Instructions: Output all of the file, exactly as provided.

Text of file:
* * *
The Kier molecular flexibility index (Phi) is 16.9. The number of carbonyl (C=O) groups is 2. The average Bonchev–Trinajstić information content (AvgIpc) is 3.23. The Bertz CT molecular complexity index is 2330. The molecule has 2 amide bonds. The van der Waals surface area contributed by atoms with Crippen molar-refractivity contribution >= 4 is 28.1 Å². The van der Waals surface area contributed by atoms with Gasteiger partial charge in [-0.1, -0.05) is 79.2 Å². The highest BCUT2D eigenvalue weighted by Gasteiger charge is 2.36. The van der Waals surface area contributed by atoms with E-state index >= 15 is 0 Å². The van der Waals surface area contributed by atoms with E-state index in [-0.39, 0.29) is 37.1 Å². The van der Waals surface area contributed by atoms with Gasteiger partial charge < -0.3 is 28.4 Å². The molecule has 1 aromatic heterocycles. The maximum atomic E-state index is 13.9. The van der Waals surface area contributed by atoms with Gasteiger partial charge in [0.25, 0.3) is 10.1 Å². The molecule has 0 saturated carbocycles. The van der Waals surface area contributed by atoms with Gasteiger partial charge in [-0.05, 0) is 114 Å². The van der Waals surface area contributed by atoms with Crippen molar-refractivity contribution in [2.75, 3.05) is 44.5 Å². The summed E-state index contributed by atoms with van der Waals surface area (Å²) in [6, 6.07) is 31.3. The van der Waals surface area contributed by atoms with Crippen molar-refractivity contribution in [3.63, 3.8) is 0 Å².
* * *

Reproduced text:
The Kier molecular flexibility index (Phi) is 16.9. The number of carbonyl (C=O) groups is 2. The average Bonchev–Trinajstić information content (AvgIpc) is 3.23. The Bertz CT molecular complexity index is 2330. The molecule has 2 amide bonds. The van der Waals surface area contributed by atoms with Crippen molar-refractivity contribution >= 4 is 28.1 Å². The van der Waals surface area contributed by atoms with Gasteiger partial charge in [-0.1, -0.05) is 79.2 Å². The highest BCUT2D eigenvalue weighted by Gasteiger charge is 2.36. The van der Waals surface area contributed by atoms with E-state index >= 15 is 0 Å². The van der Waals surface area contributed by atoms with E-state index in [-0.39, 0.29) is 37.1 Å². The van der Waals surface area contributed by atoms with Gasteiger partial charge < -0.3 is 28.4 Å². The molecule has 1 aromatic heterocycles. The maximum atomic E-state index is 13.9. The van der Waals surface area contributed by atoms with Gasteiger partial charge in [0.25, 0.3) is 10.1 Å². The molecule has 0 saturated carbocycles. The van der Waals surface area contributed by atoms with Gasteiger partial charge in [-0.05, 0) is 114 Å². The van der Waals surface area contributed by atoms with Crippen molar-refractivity contribution in [2.75, 3.05) is 44.5 Å². The summed E-state index contributed by atoms with van der Waals surface area (Å²) in [6, 6.07) is 31.3. The van der Waals surface area contributed by atoms with Crippen molar-refractivity contribution in [3.63, 3.8) is 0 Å².